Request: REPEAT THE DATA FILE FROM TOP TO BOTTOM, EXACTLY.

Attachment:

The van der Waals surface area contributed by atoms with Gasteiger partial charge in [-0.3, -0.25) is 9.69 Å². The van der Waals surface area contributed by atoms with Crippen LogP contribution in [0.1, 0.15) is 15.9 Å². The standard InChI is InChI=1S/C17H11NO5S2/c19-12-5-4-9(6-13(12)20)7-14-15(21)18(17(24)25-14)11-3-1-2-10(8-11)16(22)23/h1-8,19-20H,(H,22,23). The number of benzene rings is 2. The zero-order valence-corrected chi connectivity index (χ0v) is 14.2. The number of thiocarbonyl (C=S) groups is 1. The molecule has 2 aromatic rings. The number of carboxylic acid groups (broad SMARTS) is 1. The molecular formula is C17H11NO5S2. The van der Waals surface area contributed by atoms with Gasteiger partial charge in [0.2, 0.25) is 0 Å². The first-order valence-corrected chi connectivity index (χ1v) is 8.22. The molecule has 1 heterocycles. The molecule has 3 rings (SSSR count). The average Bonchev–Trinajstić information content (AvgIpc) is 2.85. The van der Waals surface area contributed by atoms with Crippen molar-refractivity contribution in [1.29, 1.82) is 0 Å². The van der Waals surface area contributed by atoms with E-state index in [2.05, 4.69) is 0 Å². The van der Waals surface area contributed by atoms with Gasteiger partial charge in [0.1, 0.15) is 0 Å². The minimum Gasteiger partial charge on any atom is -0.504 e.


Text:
The van der Waals surface area contributed by atoms with Gasteiger partial charge in [-0.3, -0.25) is 9.69 Å². The van der Waals surface area contributed by atoms with Crippen LogP contribution in [0.1, 0.15) is 15.9 Å². The standard InChI is InChI=1S/C17H11NO5S2/c19-12-5-4-9(6-13(12)20)7-14-15(21)18(17(24)25-14)11-3-1-2-10(8-11)16(22)23/h1-8,19-20H,(H,22,23). The number of benzene rings is 2. The zero-order valence-corrected chi connectivity index (χ0v) is 14.2. The number of thiocarbonyl (C=S) groups is 1. The molecule has 2 aromatic rings. The number of carboxylic acid groups (broad SMARTS) is 1. The molecular formula is C17H11NO5S2. The van der Waals surface area contributed by atoms with Gasteiger partial charge in [0.2, 0.25) is 0 Å². The first-order valence-corrected chi connectivity index (χ1v) is 8.22. The molecule has 1 heterocycles. The molecule has 3 rings (SSSR count). The average Bonchev–Trinajstić information content (AvgIpc) is 2.85. The van der Waals surface area contributed by atoms with Crippen molar-refractivity contribution in [1.29, 1.82) is 0 Å². The van der Waals surface area contributed by atoms with E-state index in [2.05, 4.69) is 0 Å². The van der Waals surface area contributed by atoms with Gasteiger partial charge in [0.1, 0.15) is 0 Å². The minimum Gasteiger partial charge on any atom is -0.504 e.